Correlated columns are useful in many situations where you need to retrieve data from multiple tables and use data from one table to filter data in another. Some common use cases include:
- Joining tables on non-unique keys: If you have two tables that have a non-unique key, you can use a correlated subquery to join the tables based on the values in the key.
- Data normalization: Correlated subqueries can be used to retrieve data from a normalized table and join it with data from a denormalized table, making it easier to maintain data integrity and avoid data duplication.
- Dynamic filtering: If you need to filter data based on the values in another table, you can use a correlated subquery to perform the filtering dynamically.
- Data aggregation: If you need to aggregate data from multiple tables, you can use a correlated subquery to retrieve data from one table and aggregate it, and then join the aggregated data with data from another table.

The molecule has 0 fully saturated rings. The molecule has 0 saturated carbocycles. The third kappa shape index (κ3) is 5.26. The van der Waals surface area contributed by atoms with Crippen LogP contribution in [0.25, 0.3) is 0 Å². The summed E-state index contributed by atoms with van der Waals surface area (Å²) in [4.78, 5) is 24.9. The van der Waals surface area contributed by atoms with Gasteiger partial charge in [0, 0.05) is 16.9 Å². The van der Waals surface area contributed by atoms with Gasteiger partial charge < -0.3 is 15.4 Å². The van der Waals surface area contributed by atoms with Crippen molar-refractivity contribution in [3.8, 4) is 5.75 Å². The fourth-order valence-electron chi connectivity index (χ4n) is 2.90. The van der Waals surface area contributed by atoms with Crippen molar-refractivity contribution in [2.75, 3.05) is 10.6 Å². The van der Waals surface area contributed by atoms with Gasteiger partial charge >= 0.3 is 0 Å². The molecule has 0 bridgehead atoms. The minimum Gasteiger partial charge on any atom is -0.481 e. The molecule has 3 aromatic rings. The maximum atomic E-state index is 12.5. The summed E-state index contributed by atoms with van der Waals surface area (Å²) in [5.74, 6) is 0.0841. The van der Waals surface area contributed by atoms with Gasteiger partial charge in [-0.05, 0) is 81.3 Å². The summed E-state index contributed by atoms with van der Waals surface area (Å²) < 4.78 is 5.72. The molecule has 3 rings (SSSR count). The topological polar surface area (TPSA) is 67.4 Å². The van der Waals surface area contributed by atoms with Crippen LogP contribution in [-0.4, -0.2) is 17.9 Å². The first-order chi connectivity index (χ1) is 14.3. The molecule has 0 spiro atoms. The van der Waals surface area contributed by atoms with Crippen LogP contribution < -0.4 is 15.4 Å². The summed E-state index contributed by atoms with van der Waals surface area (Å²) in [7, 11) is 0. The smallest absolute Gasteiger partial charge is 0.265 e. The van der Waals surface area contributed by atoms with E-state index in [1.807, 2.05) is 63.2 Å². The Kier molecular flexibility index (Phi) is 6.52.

- Handling missing data: If you have data in one table that is not present in another table, you can use a correlated subquery to retrieve the missing data and join it with the data that is present.
How are correlated columns implemented in ClickHouse?
In ClickHouse, correlated columns can be implemented using a subquery in the SELECT statement. The subquery can reference columns from the outer query and use them in its own WHERE clause to filter data. For example:
SELECT outer_table.col1, (SELECT inner_table.col2 FROM inner_table WHERE inner_table.col3 = outer_table.col3 ) AS correlated_col FROM outer_table
In this example, the subquery references the col3 column from the outer query and uses it to filter data from the inner_table. The result of the subquery is then used as a correlated column in the outer query’s SELECT statement.